May 25, 2006
Vol. 25 No. 17

current issue
archive / search
Chronicle RSS Feed

    Jocelyn Malamy, Associate Professor in Molecular Genetics and Cell Biology

    By Theresa Carson
    Medical Center Public Affairs

    Jocelyn Malamy

    How does one begin to solve the problem of world hunger? Jocelyn Malamy gives her students $250 million—theoretically, that is—to look for answers and the opportunity to learn about many sides of the issue.

    Malamy, Associate Professor in Molecular Genetics & Cell Biology and a recipient of a 2006 Llewellyn John and Harriet Manchester Quantrell Award for Excellence in Undergraduate Teaching, has developed the course Complex Problem of World Hunger, to look at world hunger from many viewpoints. The course is sponsored by the Big Problems Curriculum and a grant from the National Science Foundation.

    The goal is to apply knowledge to actual problems. Grounding the exercise in reality, they focus on Ethiopia. “This course aims to ask why there are food shortages,” explained Malamy, who co-teaches the course with Donald Levine, the Peter B. Ritzma Professor in Sociology and the College.

    This year’s class consisted of students concentrating in biology, economics, history, political science, pre-medicine, psychology, philosophy, international studies, chemistry, law letters and Latin American studies.

    To engage students from different disciplines, she organized them into task forces, allocated the hypothetical $250 million over a five-year period of funding, gave them access to some of the leading experts on Ethiopian history, culture and politics, agriculture, international development institutions and macroeconomics and challenged the students to work toward alleviating the problematic situation in Ethiopia.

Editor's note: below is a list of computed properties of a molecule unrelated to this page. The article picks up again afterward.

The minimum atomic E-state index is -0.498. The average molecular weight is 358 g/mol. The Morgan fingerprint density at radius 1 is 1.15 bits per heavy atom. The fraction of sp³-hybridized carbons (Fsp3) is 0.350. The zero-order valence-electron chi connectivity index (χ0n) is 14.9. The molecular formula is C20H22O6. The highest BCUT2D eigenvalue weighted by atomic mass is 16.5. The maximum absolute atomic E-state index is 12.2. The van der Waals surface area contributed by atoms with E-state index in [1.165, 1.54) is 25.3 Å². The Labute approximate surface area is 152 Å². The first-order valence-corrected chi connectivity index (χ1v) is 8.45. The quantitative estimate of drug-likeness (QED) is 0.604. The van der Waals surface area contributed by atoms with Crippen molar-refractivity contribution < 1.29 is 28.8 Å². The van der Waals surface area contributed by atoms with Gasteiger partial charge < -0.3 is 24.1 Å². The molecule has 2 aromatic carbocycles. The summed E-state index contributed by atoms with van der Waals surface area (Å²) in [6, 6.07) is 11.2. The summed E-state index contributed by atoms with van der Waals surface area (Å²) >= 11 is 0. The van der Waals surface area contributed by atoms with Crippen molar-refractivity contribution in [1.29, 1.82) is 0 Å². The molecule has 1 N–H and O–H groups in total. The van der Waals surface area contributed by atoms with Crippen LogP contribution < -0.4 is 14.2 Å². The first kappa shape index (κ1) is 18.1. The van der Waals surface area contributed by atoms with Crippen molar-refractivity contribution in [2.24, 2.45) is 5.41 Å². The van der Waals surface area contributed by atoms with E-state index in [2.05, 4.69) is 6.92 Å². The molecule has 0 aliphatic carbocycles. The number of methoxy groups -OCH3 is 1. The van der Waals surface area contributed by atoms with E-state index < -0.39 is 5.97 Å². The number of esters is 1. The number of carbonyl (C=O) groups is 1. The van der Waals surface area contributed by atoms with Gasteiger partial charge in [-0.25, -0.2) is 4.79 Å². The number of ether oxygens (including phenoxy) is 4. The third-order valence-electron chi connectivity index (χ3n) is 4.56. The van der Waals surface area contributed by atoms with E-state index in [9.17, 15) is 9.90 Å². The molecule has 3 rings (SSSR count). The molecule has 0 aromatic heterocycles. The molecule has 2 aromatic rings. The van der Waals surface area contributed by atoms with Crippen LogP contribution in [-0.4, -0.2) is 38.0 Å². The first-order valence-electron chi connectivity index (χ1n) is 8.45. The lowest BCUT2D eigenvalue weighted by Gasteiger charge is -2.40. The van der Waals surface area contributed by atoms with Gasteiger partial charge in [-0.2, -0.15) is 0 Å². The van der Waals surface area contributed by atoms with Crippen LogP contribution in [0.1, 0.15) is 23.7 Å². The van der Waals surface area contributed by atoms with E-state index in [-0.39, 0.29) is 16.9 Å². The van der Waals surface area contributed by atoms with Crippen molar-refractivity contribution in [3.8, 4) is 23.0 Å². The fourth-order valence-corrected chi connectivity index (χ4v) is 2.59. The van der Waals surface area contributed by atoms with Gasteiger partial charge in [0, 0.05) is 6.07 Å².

After three weeks of instruction from Malamy and Levine, students had a chance to hear guest speakers and University faculty members from backgrounds as varied as those of the students.

    This year, the list of speakers included Berhanu Abegaz, an economist and professor at the College of William and Mary; Daniel Assefa, an Ethiopian economist; Gabisa Ejeta, a professor of plant breeding and genetics at Purdue University; Tom Evans, Lecturer in Economics and the College; Phil Pardey, a professor of science and technology policy at the University of Minnesota; Tracy Poe, a historian and specialist in international migration and critical race theory; and Marvin Zonis, Professor of Business Administration in the Graduate School of Business.

    “I tell them to get what they need to know from each speaker” to help them allocate their funds in an informed manner, Malamy elaborated.

    Toward the end of the course, each group will present a proposal, meet as a larger group and develop a final proposal as a class.

    She encourages students to develop a deeper understanding of the issue’s complexities and to think outside their fields. “This is the next generation of policy-makers. If not them, who [will solve the problem]?” she rhetorically asked.

    “This award coming from my students means more than I can say,” she said, speaking of the Quantrell award. “They are wonderful, sophisticated, tight and logical thinkers.”

    In addition to teaching, Malamy is working with Doug Bishop, Associate Professor in Radiation & Cellular Oncology, to create a specialization in genetics, which she will oversee.

    As part of the specialization,she also arranges for graduate students to meet with groups of undergraduate students and prepare them to attend genetics seminars with the basic knowledge they need to understand the topic at hand. “The best thing we can offer our undergraduate students is to let them participate in our departmental seminar series,” she said.

    She embraces the same philosophy in her lab and opens it up to undergraduate students. Funded by the National Science Foundation and the U.S. Department of Agriculture, her current research project studies root systems in plants. In particular, she studies lateral root development in Arabidopsis thaliana. Currently, she and her graduate students are trying to determine the genes that regulate root system architecture, and use this knowledge to develop soybeans and tomatoes with improved root system traits.

    The goal is to learn how to provide crops that can better survive in otherwise unsuitable growing conditions. She dreams of growing crops in developing countries that currently are challenged by adverse climates. “My hope is as we learn things through basic science, we can apply the knowledge toward improving agriculture in the developing world.”